LogoLogo

Monza, Province of Monza and Brianza, Lombardy Region

Monza lies on the Lambro river, a tributary of the Po, just 8 miles north-northeast of Milan; it is the third largest city in Lombardy and an important economical, industrial and administrative centre. The city has a lively textile industry and publishing trade, and also international fame from the Autodromo Nazionale Monza racing circuit, home to the Italian Grand Prix, the Scuderia Ferrari team, and previously the Alfa Romeo team.

Info

  • Population: about 121,000 inhabitants
  • Zip/postal code: 20052
  • Dialing Area Code: +39 039
  • Patron Saint: St. Giovanni Battista, celebrated on 24 June; San Gerardo dei Tintori, celebrated on 6 June.
Follow Italy Heritage on Facebook
Provinces of Lombardy

Administrative divisions

Monza is divided into five circoscrizioni, each including a number of the traditional quarters.
the Circoscrizioni of Monza
  • Circoscrizione 1: Centro, San Gerardo, Libertà;
  • Circoscrizione 2: Cederna, Sant'Albino, Regina Pacis, San Donato;
  • Circoscrizione 3: San Rocco, Sant'Alessandro, Casignolo;
  • Circoscrizione 4: San Giuseppe, Triante, San Fruttuoso;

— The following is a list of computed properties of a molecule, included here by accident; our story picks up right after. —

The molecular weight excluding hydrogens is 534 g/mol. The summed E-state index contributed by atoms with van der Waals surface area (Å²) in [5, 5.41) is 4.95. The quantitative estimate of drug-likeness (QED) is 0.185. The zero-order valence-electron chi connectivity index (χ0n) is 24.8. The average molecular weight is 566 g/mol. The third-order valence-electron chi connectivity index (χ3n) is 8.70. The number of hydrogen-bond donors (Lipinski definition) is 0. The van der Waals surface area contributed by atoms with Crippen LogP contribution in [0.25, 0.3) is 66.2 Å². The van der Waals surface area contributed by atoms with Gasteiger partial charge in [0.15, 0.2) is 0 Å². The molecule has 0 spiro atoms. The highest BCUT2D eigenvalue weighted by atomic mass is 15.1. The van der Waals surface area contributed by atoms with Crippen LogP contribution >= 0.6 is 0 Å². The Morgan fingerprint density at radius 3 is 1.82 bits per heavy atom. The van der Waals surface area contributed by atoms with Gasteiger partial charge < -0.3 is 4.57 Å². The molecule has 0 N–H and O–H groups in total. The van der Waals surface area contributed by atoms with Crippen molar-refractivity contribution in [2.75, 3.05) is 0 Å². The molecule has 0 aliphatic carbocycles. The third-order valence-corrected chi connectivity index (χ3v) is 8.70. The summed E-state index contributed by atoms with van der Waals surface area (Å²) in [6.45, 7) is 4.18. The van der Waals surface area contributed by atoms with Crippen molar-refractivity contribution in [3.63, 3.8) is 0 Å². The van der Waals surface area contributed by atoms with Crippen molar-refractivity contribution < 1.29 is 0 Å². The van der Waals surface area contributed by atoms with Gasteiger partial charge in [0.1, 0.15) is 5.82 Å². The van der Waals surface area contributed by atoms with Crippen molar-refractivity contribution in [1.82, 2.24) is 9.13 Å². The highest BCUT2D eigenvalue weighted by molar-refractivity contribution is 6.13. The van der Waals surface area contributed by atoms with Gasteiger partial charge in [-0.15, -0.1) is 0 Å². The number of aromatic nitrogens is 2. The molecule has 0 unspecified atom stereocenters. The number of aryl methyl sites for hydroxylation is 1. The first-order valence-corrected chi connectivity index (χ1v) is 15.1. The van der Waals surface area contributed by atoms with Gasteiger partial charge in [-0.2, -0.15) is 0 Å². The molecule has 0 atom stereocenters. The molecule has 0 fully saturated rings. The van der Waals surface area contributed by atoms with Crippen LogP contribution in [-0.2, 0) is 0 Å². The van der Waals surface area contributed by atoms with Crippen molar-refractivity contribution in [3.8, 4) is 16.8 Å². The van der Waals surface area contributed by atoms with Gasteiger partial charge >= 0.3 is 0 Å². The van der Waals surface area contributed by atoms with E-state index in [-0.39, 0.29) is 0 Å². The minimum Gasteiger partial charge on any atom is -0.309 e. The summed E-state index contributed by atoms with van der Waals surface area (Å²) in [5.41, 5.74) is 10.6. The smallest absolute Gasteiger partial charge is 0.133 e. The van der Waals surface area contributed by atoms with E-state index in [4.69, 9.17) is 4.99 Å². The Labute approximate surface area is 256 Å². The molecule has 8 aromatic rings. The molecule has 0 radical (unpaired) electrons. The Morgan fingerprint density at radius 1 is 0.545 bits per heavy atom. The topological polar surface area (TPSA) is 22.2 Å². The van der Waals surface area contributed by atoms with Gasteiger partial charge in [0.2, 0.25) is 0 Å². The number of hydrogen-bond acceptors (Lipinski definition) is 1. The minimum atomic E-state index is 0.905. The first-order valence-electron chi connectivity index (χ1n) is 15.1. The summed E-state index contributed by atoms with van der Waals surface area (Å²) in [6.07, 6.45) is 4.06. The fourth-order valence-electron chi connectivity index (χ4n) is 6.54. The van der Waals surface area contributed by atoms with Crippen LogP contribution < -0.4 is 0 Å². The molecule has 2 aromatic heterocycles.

• Circoscrizione 5: San Biagio, Cazzaniga.

History

Monza (Modicia) was a minor Roman settlement, selected by the Lombard king Theodoric, for his capital, and its first important associations are with Theodelinda, the Lombard queen. In the Middle Ages, the commune of Monza was sometimes independent, sometimes subject to Milan and the Visconti.

In the course of its history Monza stood thirty-two sieges, but the Porta d'Agrate is the only vestige of its walls and fortifications. Nearby is the nunnery in which the nun of Monza (from Manzoni's novel The Betrothed - I Promessi Sposi) was enclosed.

What to see

  • The church of Santa Maria in Istrada, with a rich terra-cotta facade of 1393
  • The Broletto or Arengario, the 14th-century palace of the civic commune, raised on an arcade of pointed arches, with a tall square tower terminating in a sharp central cone.
  • Cathedral of San Giovanni Battista with Theodelinda's centrally-planned Greek-cross oraculum ("chapel of prayer") of about 595, which was enlarged in the late 13th century by enclosing the former atrium within the building. The black and-white marble facade was erected in the mid-14th century by Matteo da Campione. The belltower was added in 1606 on a design by Pellegrino Tibaldi. In the frescoed Chapel of Theodelinda is the Iron Crown of Lombardy, supposed to contain one of the nails used at the Crucifixion. The treasury also contains the crown, fan and gold comb of Theodelinda, and a golden hen with seven chickens, representing Lombardy and the historical seven provinces (there are 12 today). Inside there is a fine relief by Matteo da Campione representing a royal Lombard coronation, and some 15th-century frescoes with scenes from the life of Theodelinda.
  • The royal palace Villa Reale originally built by Piermarini in 1777 for the archduke Ferdinand of Austria, along the banks of the Lambro, surrounded by the largest enclosed park in Europe.

Where to stay